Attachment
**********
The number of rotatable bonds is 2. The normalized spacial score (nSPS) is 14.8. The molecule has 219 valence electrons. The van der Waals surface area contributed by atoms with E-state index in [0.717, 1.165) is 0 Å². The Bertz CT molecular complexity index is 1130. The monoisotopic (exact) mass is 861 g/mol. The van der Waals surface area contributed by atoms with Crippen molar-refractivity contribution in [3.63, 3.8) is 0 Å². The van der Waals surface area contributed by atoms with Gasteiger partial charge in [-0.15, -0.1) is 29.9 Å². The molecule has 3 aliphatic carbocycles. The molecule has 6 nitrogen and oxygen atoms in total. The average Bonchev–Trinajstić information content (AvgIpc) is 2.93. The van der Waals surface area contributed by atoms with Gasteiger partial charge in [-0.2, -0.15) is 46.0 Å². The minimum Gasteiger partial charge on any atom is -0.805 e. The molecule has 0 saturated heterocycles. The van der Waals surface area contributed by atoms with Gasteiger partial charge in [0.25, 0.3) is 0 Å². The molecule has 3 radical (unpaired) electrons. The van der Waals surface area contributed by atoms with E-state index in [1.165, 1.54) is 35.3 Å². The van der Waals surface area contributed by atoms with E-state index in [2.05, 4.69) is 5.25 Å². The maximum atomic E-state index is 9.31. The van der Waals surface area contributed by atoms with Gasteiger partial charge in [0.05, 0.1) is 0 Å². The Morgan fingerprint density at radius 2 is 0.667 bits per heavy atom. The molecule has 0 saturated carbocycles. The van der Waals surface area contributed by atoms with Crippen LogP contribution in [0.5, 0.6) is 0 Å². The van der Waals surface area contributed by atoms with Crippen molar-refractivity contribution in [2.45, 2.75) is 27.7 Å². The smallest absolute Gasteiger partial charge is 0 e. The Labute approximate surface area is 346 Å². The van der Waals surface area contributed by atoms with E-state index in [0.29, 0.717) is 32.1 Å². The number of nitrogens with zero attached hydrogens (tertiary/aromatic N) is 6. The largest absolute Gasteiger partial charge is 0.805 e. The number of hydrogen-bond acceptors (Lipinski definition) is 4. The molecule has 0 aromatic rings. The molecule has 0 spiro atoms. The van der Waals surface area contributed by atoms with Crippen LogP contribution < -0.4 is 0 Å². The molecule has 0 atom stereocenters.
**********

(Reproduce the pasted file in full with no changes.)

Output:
The number of rotatable bonds is 2. The normalized spacial score (nSPS) is 14.8. The molecule has 219 valence electrons. The van der Waals surface area contributed by atoms with E-state index in [0.717, 1.165) is 0 Å². The Bertz CT molecular complexity index is 1130. The monoisotopic (exact) mass is 861 g/mol. The van der Waals surface area contributed by atoms with Crippen molar-refractivity contribution in [3.63, 3.8) is 0 Å². The van der Waals surface area contributed by atoms with Gasteiger partial charge in [-0.15, -0.1) is 29.9 Å². The molecule has 3 aliphatic carbocycles. The molecule has 6 nitrogen and oxygen atoms in total. The average Bonchev–Trinajstić information content (AvgIpc) is 2.93. The van der Waals surface area contributed by atoms with Gasteiger partial charge in [-0.2, -0.15) is 46.0 Å². The minimum Gasteiger partial charge on any atom is -0.805 e. The molecule has 0 saturated heterocycles. The van der Waals surface area contributed by atoms with Gasteiger partial charge in [0.25, 0.3) is 0 Å². The molecule has 3 radical (unpaired) electrons. The van der Waals surface area contributed by atoms with E-state index in [1.165, 1.54) is 35.3 Å². The van der Waals surface area contributed by atoms with E-state index in [2.05, 4.69) is 5.25 Å². The maximum atomic E-state index is 9.31. The van der Waals surface area contributed by atoms with Gasteiger partial charge in [0.05, 0.1) is 0 Å². The Morgan fingerprint density at radius 2 is 0.667 bits per heavy atom. The molecule has 0 saturated carbocycles. The van der Waals surface area contributed by atoms with Crippen LogP contribution in [0.5, 0.6) is 0 Å². The van der Waals surface area contributed by atoms with Crippen molar-refractivity contribution in [2.45, 2.75) is 27.7 Å². The smallest absolute Gasteiger partial charge is 0 e. The Labute approximate surface area is 346 Å². The van der Waals surface area contributed by atoms with E-state index in [0.29, 0.717) is 32.1 Å². The number of nitrogens with zero attached hydrogens (tertiary/aromatic N) is 6. The largest absolute Gasteiger partial charge is 0.805 e. The number of hydrogen-bond acceptors (Lipinski definition) is 4. The molecule has 0 aromatic rings. The molecule has 0 spiro atoms. The van der Waals surface area contributed by atoms with Crippen LogP contribution < -0.4 is 0 Å². The molecule has 0 atom stereocenters.